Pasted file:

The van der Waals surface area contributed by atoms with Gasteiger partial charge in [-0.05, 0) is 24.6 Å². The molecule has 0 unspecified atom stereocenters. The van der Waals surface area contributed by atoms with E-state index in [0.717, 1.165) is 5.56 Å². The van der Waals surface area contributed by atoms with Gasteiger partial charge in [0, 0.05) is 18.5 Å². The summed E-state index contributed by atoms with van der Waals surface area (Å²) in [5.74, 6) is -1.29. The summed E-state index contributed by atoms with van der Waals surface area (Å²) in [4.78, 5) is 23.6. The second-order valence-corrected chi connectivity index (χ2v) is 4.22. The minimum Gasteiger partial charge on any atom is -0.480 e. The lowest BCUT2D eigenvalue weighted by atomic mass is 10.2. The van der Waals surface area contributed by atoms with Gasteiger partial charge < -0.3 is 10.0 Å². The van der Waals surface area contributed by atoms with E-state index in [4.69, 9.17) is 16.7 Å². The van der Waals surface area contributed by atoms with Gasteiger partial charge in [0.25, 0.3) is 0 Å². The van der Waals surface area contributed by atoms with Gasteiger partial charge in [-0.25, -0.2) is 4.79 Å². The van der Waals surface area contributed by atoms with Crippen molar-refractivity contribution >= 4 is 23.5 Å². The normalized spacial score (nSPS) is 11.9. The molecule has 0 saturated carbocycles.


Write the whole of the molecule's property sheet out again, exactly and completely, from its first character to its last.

The van der Waals surface area contributed by atoms with Gasteiger partial charge in [-0.05, 0) is 24.6 Å². The molecule has 0 unspecified atom stereocenters. The van der Waals surface area contributed by atoms with E-state index in [0.717, 1.165) is 5.56 Å². The van der Waals surface area contributed by atoms with Gasteiger partial charge in [0, 0.05) is 18.5 Å². The summed E-state index contributed by atoms with van der Waals surface area (Å²) in [5.74, 6) is -1.29. The summed E-state index contributed by atoms with van der Waals surface area (Å²) in [4.78, 5) is 23.6. The second-order valence-corrected chi connectivity index (χ2v) is 4.22. The minimum Gasteiger partial charge on any atom is -0.480 e. The lowest BCUT2D eigenvalue weighted by atomic mass is 10.2. The van der Waals surface area contributed by atoms with Gasteiger partial charge < -0.3 is 10.0 Å². The van der Waals surface area contributed by atoms with E-state index in [4.69, 9.17) is 16.7 Å². The van der Waals surface area contributed by atoms with Gasteiger partial charge in [0.25, 0.3) is 0 Å². The van der Waals surface area contributed by atoms with Gasteiger partial charge in [-0.25, -0.2) is 4.79 Å². The van der Waals surface area contributed by atoms with Crippen molar-refractivity contribution >= 4 is 23.5 Å². The normalized spacial score (nSPS) is 11.9. The molecule has 0 saturated carbocycles.